Museum calls for key-use: Will make mega-collection digital (TV 2 Lorry)

I am translating both the headline and the pull quote from Danish using Google Translate. Apologies for any errors. TV 2 Lorry: Museum calls for key-use: Will make mega-collection digital. “Currently, approximately 4,000 butterflies have been photographed and digitized. But all the small print on the tiny handwritten labels, with information about the butterfly, must also be entered. The mini labels, which are not larger than a nail, are placed on the needle under each butterfly in the collection.” The project is being administered by Zooniverse. I went to the project side and did one butterfly with minimal difficulty (I had a little trouble reading a handwritten label in Danish.) Mostly the project is asking you if labels are there, what the dates are, etc.

University of Rochester: Seward Family Digital Archive project tops $1 million in grant money

University of Rochester: Seward Family Digital Archive project tops $1 million in grant money. “The project, a collaboration between the University’s Department of History, the River Campus Libraries’ department of Rare Books, Special Collections, and Preservation, and the Digital Scholarship Lab, brings together students in the humanities and computer science, residents of retirement communities, and retired volunteers from the greater Rochester area to help transcribe the thousands of Seward family letters, all written in Victorian-era cursive handwriting.”

Distant Librarian: First look at NVivo Transcription

The Distant Librarian: First look at NVivo Transcription. “Almost exactly a year ago I took a quick look at three automated transcription tools, and today there’s another one to add to the mix, though this one’s not free. NVivo has launched an automated transcription service and I’m impressed! I uploaded the same audio clip I used in last year’s shootout, a 40-second snippet from the inauguration of George W. Bush, and here’s what NVivo made of it…”

CNET: Google Slides can now automatically transcribe your speech into captions

CNET: Google Slides can now automatically transcribe your speech into captions. “Google’s G Suite is adding automated closed captions to Google Slides, the company said Monday. The feature will roll out to users beginning this week. It works by accessing your computer’s microphone to pick up on what you’re saying during a presentation. It then transcribes your speech as captions, which appear on the slides you’re presenting in real time.”

University of Virginia: You Can Help Put Julian Bond’s Papers In An Online Archive

University of Virginia: You Can Help Put Julian Bond’s Papers In An Online Archive. “Civil rights icon Julian Bond fought for social justice and equality from the time he co-founded the Student Nonviolent Coordinating Committee in 1960 until his death in 2015. In between those years he served in the Georgia legislature, co-founded the Southern Poverty Law Center, served as chairman of the NAACP, engaged in political activism on various fronts – and taught more than 5,000 students as a University of Virginia professor. Now the University is embarking on a project to make his remarkable collection of documents accessible to the world through a crowdsourced transcription effort. #TranscribeBond is the first stage in the ultimate production of an online, digital edition.”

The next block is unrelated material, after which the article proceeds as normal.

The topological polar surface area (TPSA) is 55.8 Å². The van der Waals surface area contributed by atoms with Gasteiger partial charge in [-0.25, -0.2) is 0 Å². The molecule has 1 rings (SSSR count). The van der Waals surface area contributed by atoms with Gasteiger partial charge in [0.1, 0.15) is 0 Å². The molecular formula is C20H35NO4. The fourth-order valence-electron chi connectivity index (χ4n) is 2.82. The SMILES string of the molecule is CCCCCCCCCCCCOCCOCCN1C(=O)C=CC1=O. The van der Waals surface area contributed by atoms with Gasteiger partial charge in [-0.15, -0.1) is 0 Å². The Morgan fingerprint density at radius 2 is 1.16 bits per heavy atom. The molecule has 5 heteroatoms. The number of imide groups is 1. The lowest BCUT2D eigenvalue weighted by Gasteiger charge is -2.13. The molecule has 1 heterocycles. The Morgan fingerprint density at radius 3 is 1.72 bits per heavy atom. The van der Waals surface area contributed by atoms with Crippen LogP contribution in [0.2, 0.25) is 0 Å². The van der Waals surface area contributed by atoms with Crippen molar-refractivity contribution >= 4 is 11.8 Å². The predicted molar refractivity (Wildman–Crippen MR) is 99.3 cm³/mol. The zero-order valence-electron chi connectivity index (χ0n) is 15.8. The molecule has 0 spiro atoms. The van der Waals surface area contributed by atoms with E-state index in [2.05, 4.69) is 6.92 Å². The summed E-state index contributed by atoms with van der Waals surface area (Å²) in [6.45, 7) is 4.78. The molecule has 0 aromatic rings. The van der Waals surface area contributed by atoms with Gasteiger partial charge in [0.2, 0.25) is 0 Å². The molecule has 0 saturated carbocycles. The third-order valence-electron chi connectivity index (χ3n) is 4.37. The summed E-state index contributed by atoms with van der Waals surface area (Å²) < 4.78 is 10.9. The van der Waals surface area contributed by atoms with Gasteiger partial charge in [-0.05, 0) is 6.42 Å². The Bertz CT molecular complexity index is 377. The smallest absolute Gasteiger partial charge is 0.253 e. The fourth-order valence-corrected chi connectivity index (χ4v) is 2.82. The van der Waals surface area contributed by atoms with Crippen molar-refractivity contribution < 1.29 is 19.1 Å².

Penn Today: Reclaiming a Fragmented History

Penn Today: Reclaiming a fragmented history . “Harnessing the power of human cooperation, digital humanities scholars at Penn Libraries are orchestrating an epic effort to sort and transcribe handwriting on thousands of documents discarded hundreds of years ago. Through an innovative new website built by the Penn team in collaboration with Zooniverse, an online platform for crowdsourced research, citizen scholars can help analyze the digitized texts, which are written in five Hebrew and three Arabic scripts, some of them exceedingly rare.”

New York Public Library: Unlocking the Record of American Creativity—with Your Help

The New York Public Library apparently posted this on March 30 and good heavens, how did I miss it? Unlocking the Record of American Creativity—with Your Help. “The New York Public Library (NYPL) is embarking on a pilot project to extract the data from a publication known as the Catalog of Copyright Entries, published annually by the United States Copyright Office. The volumes have already been digitized and are freely available through the Internet Archive; our project aims to extract and parse the data contained in the records in order to create a searchable database that will aid copyright research.”